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Reconstructing the Bacterial Cell Factory
If you have a question about this talk, please contact Duncan Simpson.
Plasmids are accessory genetic elements in bacteria which carry non-essential but often very important genes such as those determining pathogenicity or antibiotic resistance. Being physically independent of the bacterial chromosome plasmids have evolved sophisticated mechanisms to ensure their faithful transmission to daughter cells at division. Studies of these mechanisms in E. coli led to the discovery of a cell cycle checkpoint which prevents division of the host bacterium if survival of the plasmid is at risk. By exploiting our understanding of the checkpoint mechanism it has been possible to re-engineer the bacterial cell so that it becomes an efficient factory for the production of proteins or metabolites. These quiescent E. coli cells (Q-Cells) are non-growing but remain metabolically active, and this allows cellular resources to be focussed on the production of recombinant proteins rather than unwanted biomass. Initial attempts to commercialise this system were hampered by its relative complexity but recent advances in our understanding of the underlying mechanism have led to the development of a second generation quiescent cell factory which is both cheap and user-friendly.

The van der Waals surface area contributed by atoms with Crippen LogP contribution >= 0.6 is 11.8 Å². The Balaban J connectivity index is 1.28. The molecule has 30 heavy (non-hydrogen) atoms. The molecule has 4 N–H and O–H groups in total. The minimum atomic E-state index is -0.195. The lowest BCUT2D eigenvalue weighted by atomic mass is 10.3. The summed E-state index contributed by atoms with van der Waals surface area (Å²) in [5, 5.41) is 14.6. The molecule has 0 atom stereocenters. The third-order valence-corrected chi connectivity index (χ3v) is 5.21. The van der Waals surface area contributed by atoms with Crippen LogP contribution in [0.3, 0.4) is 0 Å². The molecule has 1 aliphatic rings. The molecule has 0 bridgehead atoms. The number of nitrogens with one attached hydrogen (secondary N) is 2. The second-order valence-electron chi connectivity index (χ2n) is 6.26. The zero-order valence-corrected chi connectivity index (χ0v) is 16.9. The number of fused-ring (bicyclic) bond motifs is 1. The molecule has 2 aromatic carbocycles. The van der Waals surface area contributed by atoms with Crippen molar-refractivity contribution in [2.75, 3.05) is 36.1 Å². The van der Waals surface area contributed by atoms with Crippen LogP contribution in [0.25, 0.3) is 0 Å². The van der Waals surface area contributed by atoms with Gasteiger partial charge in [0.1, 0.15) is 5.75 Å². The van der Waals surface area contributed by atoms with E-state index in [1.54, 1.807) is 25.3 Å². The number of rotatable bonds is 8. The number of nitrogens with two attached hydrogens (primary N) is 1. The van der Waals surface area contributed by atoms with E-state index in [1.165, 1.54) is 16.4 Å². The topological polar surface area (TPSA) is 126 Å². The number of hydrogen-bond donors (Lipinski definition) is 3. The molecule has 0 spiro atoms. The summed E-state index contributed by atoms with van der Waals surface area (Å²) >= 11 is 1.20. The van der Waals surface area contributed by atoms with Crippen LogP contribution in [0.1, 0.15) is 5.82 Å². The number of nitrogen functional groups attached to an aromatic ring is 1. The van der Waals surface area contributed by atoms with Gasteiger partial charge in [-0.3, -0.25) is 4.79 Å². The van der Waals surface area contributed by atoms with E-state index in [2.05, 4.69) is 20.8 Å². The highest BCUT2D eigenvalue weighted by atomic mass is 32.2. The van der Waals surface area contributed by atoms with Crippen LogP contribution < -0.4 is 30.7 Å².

This talk is part of the Horizon: Bioengineering series.
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Other listsBiological Chemistry Research Interest Group CamTalks Andrew Chamblin Memorial Lectures
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